Background and Summary

Frustrating traffic jams are well-known to commuters. Quite surprising, however, is the cost of congestion. A study by the Texas Transportation Institute estimates the time and fuel costs to be $78.2 billion in 2005, up from $73.1 billion in 2004. In urban areas there are the addtional problems of poor air quality and parking. While a better transportation infrastructure and road usage are essential to mitigate the problem, they will not be sufficient. As Vickrey has noted remarkably early, this is because of the “tragedy of the commons” effect: a free public good will tend to suffer from overuse. Given the gravity of the problem in recent times, several cities have started imposing monetary charges to combat urban congestion. In a congestion charging scheme, drivers pay a fee for entering a “congested zone” during peak hours. This method is most notably practiced in London, Singapore and Stockholm.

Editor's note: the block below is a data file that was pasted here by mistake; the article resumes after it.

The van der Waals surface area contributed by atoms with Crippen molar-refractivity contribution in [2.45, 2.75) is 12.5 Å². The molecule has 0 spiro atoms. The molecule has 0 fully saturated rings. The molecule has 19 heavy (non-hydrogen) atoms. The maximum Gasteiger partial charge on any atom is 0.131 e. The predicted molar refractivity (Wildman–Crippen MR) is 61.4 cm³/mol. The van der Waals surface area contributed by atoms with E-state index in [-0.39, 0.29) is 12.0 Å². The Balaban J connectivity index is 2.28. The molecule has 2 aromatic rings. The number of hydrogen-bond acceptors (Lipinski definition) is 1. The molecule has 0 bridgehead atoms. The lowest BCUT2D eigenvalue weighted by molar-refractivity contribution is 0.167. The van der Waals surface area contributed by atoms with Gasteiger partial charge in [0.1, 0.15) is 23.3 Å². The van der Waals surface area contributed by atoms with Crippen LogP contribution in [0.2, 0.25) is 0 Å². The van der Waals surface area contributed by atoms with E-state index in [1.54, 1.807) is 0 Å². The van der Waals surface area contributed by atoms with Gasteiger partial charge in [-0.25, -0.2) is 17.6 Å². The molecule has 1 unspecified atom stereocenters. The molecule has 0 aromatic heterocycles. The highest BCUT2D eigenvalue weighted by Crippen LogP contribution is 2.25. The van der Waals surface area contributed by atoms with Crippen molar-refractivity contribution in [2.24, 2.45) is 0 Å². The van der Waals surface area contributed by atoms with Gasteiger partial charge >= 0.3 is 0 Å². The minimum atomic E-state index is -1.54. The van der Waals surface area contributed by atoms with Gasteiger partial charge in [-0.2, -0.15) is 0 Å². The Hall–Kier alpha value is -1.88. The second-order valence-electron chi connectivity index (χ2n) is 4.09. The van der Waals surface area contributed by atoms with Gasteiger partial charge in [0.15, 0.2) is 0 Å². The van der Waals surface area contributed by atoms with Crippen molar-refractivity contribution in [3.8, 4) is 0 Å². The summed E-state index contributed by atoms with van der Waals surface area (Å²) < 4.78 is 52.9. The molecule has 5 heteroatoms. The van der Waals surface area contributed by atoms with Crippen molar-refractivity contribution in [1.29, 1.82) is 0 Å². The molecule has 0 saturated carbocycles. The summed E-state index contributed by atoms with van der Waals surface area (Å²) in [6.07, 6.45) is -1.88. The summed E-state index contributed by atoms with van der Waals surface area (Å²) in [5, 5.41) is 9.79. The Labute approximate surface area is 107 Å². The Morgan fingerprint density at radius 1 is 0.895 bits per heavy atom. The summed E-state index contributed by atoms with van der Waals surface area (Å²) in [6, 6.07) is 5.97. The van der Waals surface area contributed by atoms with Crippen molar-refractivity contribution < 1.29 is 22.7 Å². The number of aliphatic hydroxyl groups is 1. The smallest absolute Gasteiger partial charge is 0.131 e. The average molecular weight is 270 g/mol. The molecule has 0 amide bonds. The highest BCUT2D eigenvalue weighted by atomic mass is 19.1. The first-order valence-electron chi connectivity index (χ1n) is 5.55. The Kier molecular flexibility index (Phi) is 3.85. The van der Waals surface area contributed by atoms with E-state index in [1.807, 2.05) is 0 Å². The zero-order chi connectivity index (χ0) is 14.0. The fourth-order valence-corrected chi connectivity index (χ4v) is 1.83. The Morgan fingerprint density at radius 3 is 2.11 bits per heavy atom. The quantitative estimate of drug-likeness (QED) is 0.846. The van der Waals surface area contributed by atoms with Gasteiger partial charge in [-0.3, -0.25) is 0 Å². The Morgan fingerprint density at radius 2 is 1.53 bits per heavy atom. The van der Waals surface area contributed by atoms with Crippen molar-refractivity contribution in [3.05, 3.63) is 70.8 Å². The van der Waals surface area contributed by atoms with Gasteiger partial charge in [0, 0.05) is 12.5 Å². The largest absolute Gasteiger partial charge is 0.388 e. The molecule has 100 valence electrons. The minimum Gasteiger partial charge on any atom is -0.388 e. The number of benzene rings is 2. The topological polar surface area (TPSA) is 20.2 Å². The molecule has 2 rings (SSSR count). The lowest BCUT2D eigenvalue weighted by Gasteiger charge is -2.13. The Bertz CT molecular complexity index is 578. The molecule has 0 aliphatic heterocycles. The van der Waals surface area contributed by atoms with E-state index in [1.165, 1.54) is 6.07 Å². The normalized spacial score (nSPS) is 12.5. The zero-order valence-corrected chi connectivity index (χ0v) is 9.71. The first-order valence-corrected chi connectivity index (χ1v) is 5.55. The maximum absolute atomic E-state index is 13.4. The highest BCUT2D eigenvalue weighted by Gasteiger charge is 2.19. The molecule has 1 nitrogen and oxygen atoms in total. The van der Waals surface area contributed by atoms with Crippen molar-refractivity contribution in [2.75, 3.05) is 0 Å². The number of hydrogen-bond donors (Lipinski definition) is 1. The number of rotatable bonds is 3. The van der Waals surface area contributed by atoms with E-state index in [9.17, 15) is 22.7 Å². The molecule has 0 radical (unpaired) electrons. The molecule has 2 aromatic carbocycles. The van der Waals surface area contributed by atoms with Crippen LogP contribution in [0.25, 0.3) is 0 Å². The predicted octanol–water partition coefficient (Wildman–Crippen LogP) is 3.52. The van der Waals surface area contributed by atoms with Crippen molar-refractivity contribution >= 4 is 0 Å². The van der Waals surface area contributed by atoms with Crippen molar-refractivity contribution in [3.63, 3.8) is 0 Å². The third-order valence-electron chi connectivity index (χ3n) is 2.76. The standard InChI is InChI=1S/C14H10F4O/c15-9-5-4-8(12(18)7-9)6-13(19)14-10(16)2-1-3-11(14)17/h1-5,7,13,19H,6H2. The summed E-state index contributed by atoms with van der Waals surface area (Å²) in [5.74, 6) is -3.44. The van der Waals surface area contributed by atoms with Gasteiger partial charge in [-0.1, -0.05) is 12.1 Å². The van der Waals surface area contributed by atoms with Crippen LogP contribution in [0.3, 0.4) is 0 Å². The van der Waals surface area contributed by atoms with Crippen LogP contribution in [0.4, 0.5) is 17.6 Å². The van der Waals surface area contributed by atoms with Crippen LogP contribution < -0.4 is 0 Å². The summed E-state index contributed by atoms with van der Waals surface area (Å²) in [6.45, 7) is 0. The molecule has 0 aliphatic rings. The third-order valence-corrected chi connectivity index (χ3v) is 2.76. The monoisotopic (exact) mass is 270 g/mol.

Our approach contrasts with congestion charging in a crucial way. We view “the right to congest” as a tradeable commodity: those who use the roads at congested times pay those who stay away during such times. This direct transfer of money from the congestor to the decongestor is incentive compatible (i.e., it invites the participation of congestor and decongestor alike): the congestor encounters less traffic and the decongestor is adequately compensated. The goal is to wean commuters away from congestion-causing behavior by incentivizing them to commute at less congested times and to use public transportation.

This site contains information on projects which have applied the incentive approach for decongesting the road.